Get up close to this wildness with a short hike along the Thunder Creek Trail near Diablo Lake. Back on the highway, continue east and watch for the turnout viewpoint at Washington Pass (elevation 5,477 feet), not to be missed for the views on a clear day. As Highway 20 descends into the Methow Valley, the granite, glaciered peaks of the North Cascades give way to open Ponderosa Pine forest. Your journey ends in the Western-themed town of Winthrop, just in time for dinner on the Chewuch River at the Old Schoolhouse Brewery.
Hood Canal’s South Shore
From a stunning shellfish bounty to the constant backdrop of snow-capped Olympic peaks, the drive along Hood Canal’s south shore delivers in many ways.
From Belfair, take Highway 3 south to the turnoff of Highway 106, which hugs Hood Canal (which is not a canal at all, but a glacier-carved fjord) as it winds through small communities that dot the south shore. You will pass right through Twanoh State Park, a 182-acre marine and camping park with over 3,000 feet of saltwater shoreline, great for swimming in the relatively warm saltwater of Hood Canal. Soon you’ll enter Union, set right on Hood Canal’s elbow. Stop at Hunter Farms to see livestock or purchase fresh produce from their general store (and frolic in their pumpkin patch in autumn).
Continue around Hood Canal’s elbow and when the road ends, turn right on Highway 101. On your left will be one of Washington’s oldest family-owned wineries, Hoodsport Winery. Its tasting room is open seven days a week, so stop in to quaff their creations made from local blackberries and pears . A little further up the road is Lilliwaup, home of the Hama Hama oyster beds, where you can stop for a shucking lesson and some delectable little bivalves.
North Olympic Peninsula
Scenery and history converge on the north coast of Washington’s Olympic Peninsula. Pack your camera — the route spoils day-trippers with photo opportunities, from maritime heritage to military history to the abundance of wildlife.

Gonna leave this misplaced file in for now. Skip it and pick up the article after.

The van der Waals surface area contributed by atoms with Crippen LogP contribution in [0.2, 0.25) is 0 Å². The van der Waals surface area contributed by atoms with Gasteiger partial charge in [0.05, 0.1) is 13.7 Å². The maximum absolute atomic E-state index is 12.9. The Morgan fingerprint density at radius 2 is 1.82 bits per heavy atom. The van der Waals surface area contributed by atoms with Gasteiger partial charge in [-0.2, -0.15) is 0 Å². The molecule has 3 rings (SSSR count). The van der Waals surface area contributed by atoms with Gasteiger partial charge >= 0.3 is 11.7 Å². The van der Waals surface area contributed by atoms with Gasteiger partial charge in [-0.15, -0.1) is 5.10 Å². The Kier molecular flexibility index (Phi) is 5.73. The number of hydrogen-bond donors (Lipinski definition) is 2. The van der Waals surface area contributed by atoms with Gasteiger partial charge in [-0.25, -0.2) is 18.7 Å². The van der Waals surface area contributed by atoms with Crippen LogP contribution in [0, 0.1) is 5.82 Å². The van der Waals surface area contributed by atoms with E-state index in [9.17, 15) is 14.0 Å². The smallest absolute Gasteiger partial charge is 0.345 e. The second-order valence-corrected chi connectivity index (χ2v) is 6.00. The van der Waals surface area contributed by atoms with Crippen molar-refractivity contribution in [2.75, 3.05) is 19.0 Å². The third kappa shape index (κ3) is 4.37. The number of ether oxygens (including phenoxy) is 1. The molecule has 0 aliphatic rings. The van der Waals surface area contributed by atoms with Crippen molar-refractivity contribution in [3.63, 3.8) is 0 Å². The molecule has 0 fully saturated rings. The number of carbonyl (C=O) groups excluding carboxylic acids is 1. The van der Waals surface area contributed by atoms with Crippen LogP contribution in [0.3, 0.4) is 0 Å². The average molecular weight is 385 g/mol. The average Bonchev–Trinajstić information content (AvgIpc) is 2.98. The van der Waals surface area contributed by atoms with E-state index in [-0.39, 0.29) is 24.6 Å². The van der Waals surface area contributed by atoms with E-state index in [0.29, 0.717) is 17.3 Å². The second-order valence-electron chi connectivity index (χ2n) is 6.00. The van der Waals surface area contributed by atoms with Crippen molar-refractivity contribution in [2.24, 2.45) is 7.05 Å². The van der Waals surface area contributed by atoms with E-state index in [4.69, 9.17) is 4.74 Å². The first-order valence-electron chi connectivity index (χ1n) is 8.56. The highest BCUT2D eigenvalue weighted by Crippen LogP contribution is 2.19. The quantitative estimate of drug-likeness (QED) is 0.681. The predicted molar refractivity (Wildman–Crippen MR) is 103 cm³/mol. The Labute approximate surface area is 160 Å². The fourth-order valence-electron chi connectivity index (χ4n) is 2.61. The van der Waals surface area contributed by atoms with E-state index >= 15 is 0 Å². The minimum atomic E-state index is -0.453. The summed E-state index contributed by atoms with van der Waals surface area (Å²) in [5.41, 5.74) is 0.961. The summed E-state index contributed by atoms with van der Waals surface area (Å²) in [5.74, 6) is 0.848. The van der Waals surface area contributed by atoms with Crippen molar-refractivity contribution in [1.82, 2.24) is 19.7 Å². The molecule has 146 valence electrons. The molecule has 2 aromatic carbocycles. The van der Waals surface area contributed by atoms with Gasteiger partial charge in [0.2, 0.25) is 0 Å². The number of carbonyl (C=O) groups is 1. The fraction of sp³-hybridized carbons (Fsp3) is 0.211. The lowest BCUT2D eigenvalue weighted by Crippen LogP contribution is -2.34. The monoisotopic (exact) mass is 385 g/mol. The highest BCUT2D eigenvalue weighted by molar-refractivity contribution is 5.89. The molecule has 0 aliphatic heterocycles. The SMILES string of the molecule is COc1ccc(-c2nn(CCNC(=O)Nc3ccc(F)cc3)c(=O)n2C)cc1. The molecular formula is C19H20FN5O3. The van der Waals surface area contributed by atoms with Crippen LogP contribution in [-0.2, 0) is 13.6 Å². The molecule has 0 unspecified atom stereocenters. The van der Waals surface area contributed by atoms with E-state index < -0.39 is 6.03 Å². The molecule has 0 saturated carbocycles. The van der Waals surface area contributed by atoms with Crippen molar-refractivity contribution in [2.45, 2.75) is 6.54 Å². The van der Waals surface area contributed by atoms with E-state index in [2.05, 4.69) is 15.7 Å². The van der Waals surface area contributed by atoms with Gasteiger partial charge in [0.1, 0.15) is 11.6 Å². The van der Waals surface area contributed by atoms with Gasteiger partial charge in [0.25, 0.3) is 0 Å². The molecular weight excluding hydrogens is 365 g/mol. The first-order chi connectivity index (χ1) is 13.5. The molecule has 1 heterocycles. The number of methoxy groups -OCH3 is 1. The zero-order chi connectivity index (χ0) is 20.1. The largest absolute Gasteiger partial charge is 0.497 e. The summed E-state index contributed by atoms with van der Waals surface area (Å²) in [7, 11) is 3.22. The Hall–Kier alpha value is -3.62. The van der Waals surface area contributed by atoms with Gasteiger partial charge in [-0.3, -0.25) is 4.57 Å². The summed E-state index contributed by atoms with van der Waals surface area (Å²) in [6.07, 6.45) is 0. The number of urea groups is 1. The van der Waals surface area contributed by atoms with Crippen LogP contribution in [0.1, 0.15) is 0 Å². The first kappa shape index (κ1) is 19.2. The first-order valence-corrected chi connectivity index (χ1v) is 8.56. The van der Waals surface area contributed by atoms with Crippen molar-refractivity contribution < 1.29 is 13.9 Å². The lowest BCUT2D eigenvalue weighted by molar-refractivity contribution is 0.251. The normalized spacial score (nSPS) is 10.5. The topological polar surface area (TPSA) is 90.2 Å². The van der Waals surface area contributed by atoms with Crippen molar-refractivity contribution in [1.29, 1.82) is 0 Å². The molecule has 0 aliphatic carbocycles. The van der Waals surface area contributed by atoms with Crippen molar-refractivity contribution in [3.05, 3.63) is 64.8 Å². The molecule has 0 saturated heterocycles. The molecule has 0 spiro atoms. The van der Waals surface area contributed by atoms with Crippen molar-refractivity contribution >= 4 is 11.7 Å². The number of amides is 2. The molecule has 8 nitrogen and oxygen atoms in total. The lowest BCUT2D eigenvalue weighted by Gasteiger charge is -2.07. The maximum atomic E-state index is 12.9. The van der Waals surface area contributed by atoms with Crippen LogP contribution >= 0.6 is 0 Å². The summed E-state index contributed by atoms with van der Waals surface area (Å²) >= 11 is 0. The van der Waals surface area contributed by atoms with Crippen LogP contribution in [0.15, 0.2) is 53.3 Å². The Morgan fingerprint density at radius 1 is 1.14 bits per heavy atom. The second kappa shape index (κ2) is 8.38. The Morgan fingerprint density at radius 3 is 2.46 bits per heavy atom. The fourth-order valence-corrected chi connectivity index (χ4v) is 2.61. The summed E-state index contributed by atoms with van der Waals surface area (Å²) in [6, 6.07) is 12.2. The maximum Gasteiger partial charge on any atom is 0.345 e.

Start your drive in the Victorian town of Port Townsend, where Fort Worden State Park transports you back to various times of war. After picking your jaw up off the ground from the panoramic view over the Strait of Juan de Fuca, take a short tour of the Coast Artillery Museum, full of military memorabilia like uniforms from several war eras and antique artillery rounds.
From Port Townsend, take Highway 20 south over the rural, scenic Quimper Peninsula to the junction with Highway 101. Turn right (north) towards Sequim, hugging the west shore of Discovery Bay. The highway leaves the water for a spell, rejoining it at Sequim Bay, where Sequim Bay State Park offers some short trails and a nice dock to stretch out upon for a rest in the sun. Once you reach the city of Sequim, head over to Purple Haze Lavender Farm to take in the pungent aroma of over 15,000 lavender plants and snap some gorgeous family photos in the colorful fields.
Hungry? Try a burger or quiche at the The Oak Table, a family-friendly café in Sequim that makes its delicious menu items from scratch. Once past Sequim, the snow-capped Olympic mountain peaks are in full view from Highway 101, but more scenery awaits on a flat, easy hike within the Dungeness National Wildlife Refuge, home to a 5.5-mile long sand spit that juts out into the Strait of Juan de Fuca. Wear layers — the spit can be windy even on the warmest days. Hike for as long as you want on the spit, then turn around to peep the best view of the Olympics anywhere.
Lauren Braden is a Northwest writer with a focus on recreation and local travel. She blogs at nwtripfinder.com.